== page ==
In the days of yore, the captain of a ship would have the Boatswain (or Bosun) use his pipe to make the "All Hands" call when he wanted the entire crew up on deck and ready for action. Everyone, no matter what their role, no matter when their last duty shift, no matter how busy on another project, were expected to stop what they were doing, assemble on deck and, presumably, focus on the crisis at hand.
Now you might think that I am going all naval again like last year's post featuring the OODA Loop. I am not. Instead, I want to gloat. You see, I became principal at Wolcott Elementary School this year, and I noticed that the teachers here understand what it means when the principal (or other staff members) call "All Hands" on our proverbial Boatswain's Pipe.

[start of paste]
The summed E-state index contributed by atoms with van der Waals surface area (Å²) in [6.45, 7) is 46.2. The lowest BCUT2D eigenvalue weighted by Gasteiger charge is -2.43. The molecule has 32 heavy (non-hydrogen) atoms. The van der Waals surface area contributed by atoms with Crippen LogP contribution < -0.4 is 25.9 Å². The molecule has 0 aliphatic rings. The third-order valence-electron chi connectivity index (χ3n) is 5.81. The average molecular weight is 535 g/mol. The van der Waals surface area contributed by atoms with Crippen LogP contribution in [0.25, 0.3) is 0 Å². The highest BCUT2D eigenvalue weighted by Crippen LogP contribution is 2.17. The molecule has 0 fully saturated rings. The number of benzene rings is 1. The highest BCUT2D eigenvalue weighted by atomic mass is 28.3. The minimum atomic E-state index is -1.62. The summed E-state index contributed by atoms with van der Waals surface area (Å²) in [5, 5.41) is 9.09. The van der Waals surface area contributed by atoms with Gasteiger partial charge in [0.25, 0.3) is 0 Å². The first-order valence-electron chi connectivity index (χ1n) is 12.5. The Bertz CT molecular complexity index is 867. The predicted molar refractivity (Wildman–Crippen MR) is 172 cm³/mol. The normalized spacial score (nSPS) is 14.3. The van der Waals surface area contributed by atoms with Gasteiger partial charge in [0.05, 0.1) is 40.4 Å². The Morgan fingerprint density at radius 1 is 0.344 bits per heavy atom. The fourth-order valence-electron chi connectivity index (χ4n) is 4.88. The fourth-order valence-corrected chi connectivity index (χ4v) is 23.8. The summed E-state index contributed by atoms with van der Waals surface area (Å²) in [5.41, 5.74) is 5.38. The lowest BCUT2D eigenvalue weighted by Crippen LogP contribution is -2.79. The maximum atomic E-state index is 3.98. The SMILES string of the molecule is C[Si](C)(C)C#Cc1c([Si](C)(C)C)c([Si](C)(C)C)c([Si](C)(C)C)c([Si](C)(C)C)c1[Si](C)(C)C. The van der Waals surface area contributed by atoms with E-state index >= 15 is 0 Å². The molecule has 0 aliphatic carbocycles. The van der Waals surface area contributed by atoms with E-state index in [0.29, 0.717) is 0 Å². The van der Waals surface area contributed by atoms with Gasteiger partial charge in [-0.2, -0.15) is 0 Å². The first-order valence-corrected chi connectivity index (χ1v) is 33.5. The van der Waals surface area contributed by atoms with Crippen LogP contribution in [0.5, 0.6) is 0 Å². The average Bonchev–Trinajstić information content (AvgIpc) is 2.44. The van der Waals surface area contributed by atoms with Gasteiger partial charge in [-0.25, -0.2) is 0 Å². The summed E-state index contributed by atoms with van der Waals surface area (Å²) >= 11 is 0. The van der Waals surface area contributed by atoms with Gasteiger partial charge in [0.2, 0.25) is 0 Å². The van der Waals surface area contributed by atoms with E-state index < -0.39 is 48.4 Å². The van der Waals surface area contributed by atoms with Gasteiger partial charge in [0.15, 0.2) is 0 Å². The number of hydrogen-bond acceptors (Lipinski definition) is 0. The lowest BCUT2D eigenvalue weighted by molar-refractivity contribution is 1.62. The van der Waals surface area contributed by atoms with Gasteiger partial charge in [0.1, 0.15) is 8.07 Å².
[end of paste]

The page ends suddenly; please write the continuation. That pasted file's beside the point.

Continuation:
A number of times this year, one of us has come to the Educational Support Team (EST) with a student crisis. Sometimes it's been very low achievement; other times we've had a student in personal crisis. In December, I called "All Hands" in order to prevent the total meltdown of several at-risk students (this was somewhat successful, but we plan to do much more next year).
Each time, the response from every staff member has been fantastic: what do we need to do? what can I do? I never had to ask "What are you going to do?"
The great thing is that this is the culture here! It's embedded deeply in the staff. I could fill a whole separate blog post just listing all of the ways that Wolcott Elementary School staff get together on deck for the good of the students. I am lucky to work here.
If you want to hear the All Hands call on a Boatswain's Call/Pipe, take a listen.
Image: CC 3.0 http://commons.wikimedia.org/wiki/File:Bootsmannpfeife.jpg
Cross posted to Connected Principals